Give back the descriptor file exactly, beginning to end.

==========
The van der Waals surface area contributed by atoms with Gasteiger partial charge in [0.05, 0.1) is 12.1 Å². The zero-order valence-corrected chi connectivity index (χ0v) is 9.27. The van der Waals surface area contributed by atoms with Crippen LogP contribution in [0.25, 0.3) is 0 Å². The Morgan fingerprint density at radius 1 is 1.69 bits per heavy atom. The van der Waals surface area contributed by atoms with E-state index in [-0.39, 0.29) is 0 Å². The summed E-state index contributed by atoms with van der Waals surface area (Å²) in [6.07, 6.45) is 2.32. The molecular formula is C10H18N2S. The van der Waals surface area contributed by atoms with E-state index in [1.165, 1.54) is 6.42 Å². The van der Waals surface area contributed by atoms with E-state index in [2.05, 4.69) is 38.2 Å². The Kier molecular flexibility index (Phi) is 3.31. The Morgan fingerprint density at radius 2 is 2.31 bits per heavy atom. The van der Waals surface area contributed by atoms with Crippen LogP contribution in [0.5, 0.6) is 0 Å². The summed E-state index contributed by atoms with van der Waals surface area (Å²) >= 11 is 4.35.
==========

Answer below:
The van der Waals surface area contributed by atoms with Gasteiger partial charge in [0.05, 0.1) is 12.1 Å². The zero-order valence-corrected chi connectivity index (χ0v) is 9.27. The van der Waals surface area contributed by atoms with Crippen LogP contribution in [0.25, 0.3) is 0 Å². The Morgan fingerprint density at radius 1 is 1.69 bits per heavy atom. The van der Waals surface area contributed by atoms with E-state index in [-0.39, 0.29) is 0 Å². The summed E-state index contributed by atoms with van der Waals surface area (Å²) in [6.07, 6.45) is 2.32. The molecular formula is C10H18N2S. The van der Waals surface area contributed by atoms with E-state index in [1.165, 1.54) is 6.42 Å². The van der Waals surface area contributed by atoms with E-state index in [2.05, 4.69) is 38.2 Å². The Kier molecular flexibility index (Phi) is 3.31. The Morgan fingerprint density at radius 2 is 2.31 bits per heavy atom. The van der Waals surface area contributed by atoms with Crippen LogP contribution in [0.5, 0.6) is 0 Å². The summed E-state index contributed by atoms with van der Waals surface area (Å²) >= 11 is 4.35.